Poetry Explorer- Classic Contemporary Poetry, GOD PRAYS, by ANGELA MORGAN



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GOD PRAYS, by             Poet's Biography
First Line: Last night I tossed and could not sleep
Last Line: I know at last 'tis god who prays.
Subject(s): Peace; Religion; Theology


Last night I tossed and could not sleep.
When sodden heavens weep and weep,
As they have wept for many a day,
One lies awake to fear and pray.
One thinks of bodies blown like hail
Across the sky where angels quail;
One's sickened pulses leap and hark
To hear the Horror in the dark.

"What is Thy will for the people, God?
Thy will for the people, tell it me!
For War is swallowing up the sod
And still no help from Thee.
Thou who art mighty hast forgot;
And art Thou God or art thou not?
When wilt Thou come to save the earth
Where death has conquered birth?"

And the Lord God whispered and said to me,
"These things shall be, these things shall be,
Nor help shall come from the scarlet skies
Till the people rise!
Till the people rise, my arm is weak;
I cannot speak till the people speak;
When men are dumb, my voice is dumb—
I cannot come till my people come."

And the Lord God's presence was white, so white,
Like a pillar of stars against the night.
"Millions on millions pray to me
Yet hearken not to hear me pray;
Nor comes there any to set me free
Of all who plead from night to day.
So God is mute and Heaven is still
While the nations kill."

"Thy people have travailed much!" I cried
"I travail even as they," God sighed.
"I have cradled their woe since the stars were young
My infant planets were scarcely hung
When I dreamed the dream of my liberty
And planned a people to utter me.
I am the pang of their discontent,
The passion of their long lament—
I am the Purpose of their pain,
I writhe beneath their chain."

"But Thou art mighty and need'st no aid.
Can God the Infinite be afraid?"

"They too are God yet know it not.
'Tis they not I who have forgot.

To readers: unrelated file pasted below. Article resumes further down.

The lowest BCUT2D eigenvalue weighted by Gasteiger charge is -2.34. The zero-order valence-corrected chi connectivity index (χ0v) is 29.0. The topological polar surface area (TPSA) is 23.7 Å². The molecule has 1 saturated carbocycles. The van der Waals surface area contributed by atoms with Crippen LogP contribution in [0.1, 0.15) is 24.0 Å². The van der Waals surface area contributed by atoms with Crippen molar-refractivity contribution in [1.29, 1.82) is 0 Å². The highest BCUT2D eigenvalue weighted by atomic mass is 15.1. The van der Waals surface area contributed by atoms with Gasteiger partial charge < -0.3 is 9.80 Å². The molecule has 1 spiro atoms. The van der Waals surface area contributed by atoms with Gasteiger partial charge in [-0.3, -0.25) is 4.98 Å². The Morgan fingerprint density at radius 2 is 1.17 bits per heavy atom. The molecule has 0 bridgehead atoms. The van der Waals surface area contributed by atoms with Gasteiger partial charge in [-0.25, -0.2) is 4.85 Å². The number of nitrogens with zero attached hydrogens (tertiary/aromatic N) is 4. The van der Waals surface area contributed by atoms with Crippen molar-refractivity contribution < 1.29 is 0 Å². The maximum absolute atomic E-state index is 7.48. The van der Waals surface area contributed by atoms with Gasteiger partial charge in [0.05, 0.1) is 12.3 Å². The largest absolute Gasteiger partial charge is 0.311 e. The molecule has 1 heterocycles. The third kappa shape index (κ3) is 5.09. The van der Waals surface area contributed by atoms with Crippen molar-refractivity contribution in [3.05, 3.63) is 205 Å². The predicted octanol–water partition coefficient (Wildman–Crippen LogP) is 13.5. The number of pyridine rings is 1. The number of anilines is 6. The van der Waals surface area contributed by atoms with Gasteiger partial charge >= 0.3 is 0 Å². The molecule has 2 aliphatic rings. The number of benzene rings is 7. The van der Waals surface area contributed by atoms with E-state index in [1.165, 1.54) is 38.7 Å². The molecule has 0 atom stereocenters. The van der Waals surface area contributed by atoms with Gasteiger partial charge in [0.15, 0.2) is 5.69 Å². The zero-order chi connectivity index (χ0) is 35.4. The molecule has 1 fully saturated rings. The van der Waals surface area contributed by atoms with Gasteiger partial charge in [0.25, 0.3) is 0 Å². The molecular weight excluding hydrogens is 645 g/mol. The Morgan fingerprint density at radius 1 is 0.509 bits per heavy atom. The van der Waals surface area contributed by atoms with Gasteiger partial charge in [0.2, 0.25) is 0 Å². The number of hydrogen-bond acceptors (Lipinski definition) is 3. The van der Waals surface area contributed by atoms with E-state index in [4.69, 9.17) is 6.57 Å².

And War is drinking the living sod,"
Said God.

"Thy people are fettered by iron laws
And each must follow a country's cause,
And all are sworn to avenge their dead—
How may the people rise?" I said.

And then—God's face! It was white, so white,
With the grief that sorroweth day and night.
"Think ye I planted my Image there
That men should trample it to despair?
Who fears the throe that rebellion brings
Hath bartered God for the will of kings."

"Help them to stand, O Christ!" I prayed.
"Thy people are feeble and sore afraid."

"My people are strong," God whispered me,
"Broad as the land, great as the sea;
They will tower tall as the tallest skies,
Up to the level of my eyes
When they dare to rise.
Yea, all my people, everywhere!
Not in one land of black despair
But over the flaming earth and sea
Wherever wrong and oppression be
The shout of my people must come to me.
Not till their spirit break the curse
May I claim my own in the universe;
And this the reason of war and blood—
That men may come to their angelhood.
If the people rise, if the people rise
I will answer them from the swarming skies
Where Herculean hosts of might
Shall spring to splendor over night.
Blazing systems of sun and star
Are not so great as my people are,
Nor chanting angels so sweet to hear
As the Voice of the nations, freed from fear.
They are my mouth, my breath, my soul!
I wait their summons to make me whole."

All night I toss and I cannot sleep;
When shattered heavens weep and weep
As they have wept for many days
I know at last 'tis God who prays.





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